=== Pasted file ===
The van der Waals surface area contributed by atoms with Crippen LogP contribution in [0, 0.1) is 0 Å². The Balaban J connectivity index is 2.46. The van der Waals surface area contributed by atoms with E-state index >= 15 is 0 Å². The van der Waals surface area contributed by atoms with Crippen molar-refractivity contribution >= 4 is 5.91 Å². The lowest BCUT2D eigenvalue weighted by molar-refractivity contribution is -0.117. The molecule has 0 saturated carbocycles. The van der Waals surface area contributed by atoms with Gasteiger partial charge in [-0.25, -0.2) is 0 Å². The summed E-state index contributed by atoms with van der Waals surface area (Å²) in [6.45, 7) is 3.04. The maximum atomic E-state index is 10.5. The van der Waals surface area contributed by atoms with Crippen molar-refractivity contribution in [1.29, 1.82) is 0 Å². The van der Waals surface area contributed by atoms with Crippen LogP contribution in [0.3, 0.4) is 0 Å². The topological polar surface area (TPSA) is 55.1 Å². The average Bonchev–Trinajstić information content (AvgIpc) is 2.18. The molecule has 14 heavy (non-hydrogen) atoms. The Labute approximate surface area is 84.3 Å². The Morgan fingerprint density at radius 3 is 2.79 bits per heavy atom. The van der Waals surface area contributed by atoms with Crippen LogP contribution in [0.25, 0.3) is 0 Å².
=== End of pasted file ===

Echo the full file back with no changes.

The van der Waals surface area contributed by atoms with Crippen LogP contribution in [0, 0.1) is 0 Å². The Balaban J connectivity index is 2.46. The van der Waals surface area contributed by atoms with E-state index >= 15 is 0 Å². The van der Waals surface area contributed by atoms with Crippen molar-refractivity contribution >= 4 is 5.91 Å². The lowest BCUT2D eigenvalue weighted by molar-refractivity contribution is -0.117. The molecule has 0 saturated carbocycles. The van der Waals surface area contributed by atoms with Gasteiger partial charge in [-0.25, -0.2) is 0 Å². The summed E-state index contributed by atoms with van der Waals surface area (Å²) in [6.45, 7) is 3.04. The maximum atomic E-state index is 10.5. The van der Waals surface area contributed by atoms with Crippen molar-refractivity contribution in [1.29, 1.82) is 0 Å². The van der Waals surface area contributed by atoms with Crippen LogP contribution in [0.3, 0.4) is 0 Å². The topological polar surface area (TPSA) is 55.1 Å². The average Bonchev–Trinajstić information content (AvgIpc) is 2.18. The molecule has 14 heavy (non-hydrogen) atoms. The Labute approximate surface area is 84.3 Å². The Morgan fingerprint density at radius 3 is 2.79 bits per heavy atom. The van der Waals surface area contributed by atoms with Crippen LogP contribution in [0.25, 0.3) is 0 Å².